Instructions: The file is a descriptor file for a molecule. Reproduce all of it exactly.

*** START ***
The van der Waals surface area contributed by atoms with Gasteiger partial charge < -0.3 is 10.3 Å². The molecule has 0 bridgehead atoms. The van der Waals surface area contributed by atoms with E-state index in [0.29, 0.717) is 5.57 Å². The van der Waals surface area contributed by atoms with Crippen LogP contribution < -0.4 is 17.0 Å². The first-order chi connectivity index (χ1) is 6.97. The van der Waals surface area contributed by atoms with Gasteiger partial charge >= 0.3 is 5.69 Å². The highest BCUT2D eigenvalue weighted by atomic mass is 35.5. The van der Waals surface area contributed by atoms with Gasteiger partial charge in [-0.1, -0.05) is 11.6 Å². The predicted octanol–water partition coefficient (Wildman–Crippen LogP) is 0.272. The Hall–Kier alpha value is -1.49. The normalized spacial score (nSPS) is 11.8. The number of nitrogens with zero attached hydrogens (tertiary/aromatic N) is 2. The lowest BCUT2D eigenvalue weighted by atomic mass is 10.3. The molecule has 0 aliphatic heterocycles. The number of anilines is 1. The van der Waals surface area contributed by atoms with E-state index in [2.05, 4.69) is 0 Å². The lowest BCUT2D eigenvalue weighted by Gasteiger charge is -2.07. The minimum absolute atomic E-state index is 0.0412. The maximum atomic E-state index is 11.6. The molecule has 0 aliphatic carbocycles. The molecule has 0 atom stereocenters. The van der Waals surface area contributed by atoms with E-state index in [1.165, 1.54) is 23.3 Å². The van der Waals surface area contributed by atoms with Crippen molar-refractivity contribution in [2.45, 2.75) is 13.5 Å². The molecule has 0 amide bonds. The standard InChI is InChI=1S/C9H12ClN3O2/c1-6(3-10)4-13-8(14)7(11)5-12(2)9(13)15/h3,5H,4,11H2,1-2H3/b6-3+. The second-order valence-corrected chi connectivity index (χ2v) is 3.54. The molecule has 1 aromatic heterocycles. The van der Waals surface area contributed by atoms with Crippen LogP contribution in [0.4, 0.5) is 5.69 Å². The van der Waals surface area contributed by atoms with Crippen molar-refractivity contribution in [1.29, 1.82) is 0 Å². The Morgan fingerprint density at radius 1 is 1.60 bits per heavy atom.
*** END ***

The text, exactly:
The van der Waals surface area contributed by atoms with Gasteiger partial charge < -0.3 is 10.3 Å². The molecule has 0 bridgehead atoms. The van der Waals surface area contributed by atoms with E-state index in [0.29, 0.717) is 5.57 Å². The van der Waals surface area contributed by atoms with Crippen LogP contribution < -0.4 is 17.0 Å². The first-order chi connectivity index (χ1) is 6.97. The van der Waals surface area contributed by atoms with Gasteiger partial charge >= 0.3 is 5.69 Å². The highest BCUT2D eigenvalue weighted by atomic mass is 35.5. The van der Waals surface area contributed by atoms with Gasteiger partial charge in [-0.1, -0.05) is 11.6 Å². The predicted octanol–water partition coefficient (Wildman–Crippen LogP) is 0.272. The Hall–Kier alpha value is -1.49. The normalized spacial score (nSPS) is 11.8. The number of nitrogens with zero attached hydrogens (tertiary/aromatic N) is 2. The lowest BCUT2D eigenvalue weighted by atomic mass is 10.3. The molecule has 0 aliphatic heterocycles. The number of anilines is 1. The van der Waals surface area contributed by atoms with E-state index in [2.05, 4.69) is 0 Å². The lowest BCUT2D eigenvalue weighted by Gasteiger charge is -2.07. The minimum absolute atomic E-state index is 0.0412. The maximum atomic E-state index is 11.6. The molecule has 0 aliphatic carbocycles. The molecule has 0 atom stereocenters. The van der Waals surface area contributed by atoms with E-state index in [1.165, 1.54) is 23.3 Å². The van der Waals surface area contributed by atoms with Crippen molar-refractivity contribution in [2.45, 2.75) is 13.5 Å². The molecule has 0 amide bonds. The standard InChI is InChI=1S/C9H12ClN3O2/c1-6(3-10)4-13-8(14)7(11)5-12(2)9(13)15/h3,5H,4,11H2,1-2H3/b6-3+. The second-order valence-corrected chi connectivity index (χ2v) is 3.54. The molecule has 1 aromatic heterocycles. The van der Waals surface area contributed by atoms with Crippen LogP contribution in [0.4, 0.5) is 5.69 Å². The van der Waals surface area contributed by atoms with Crippen molar-refractivity contribution in [1.29, 1.82) is 0 Å². The Morgan fingerprint density at radius 1 is 1.60 bits per heavy atom.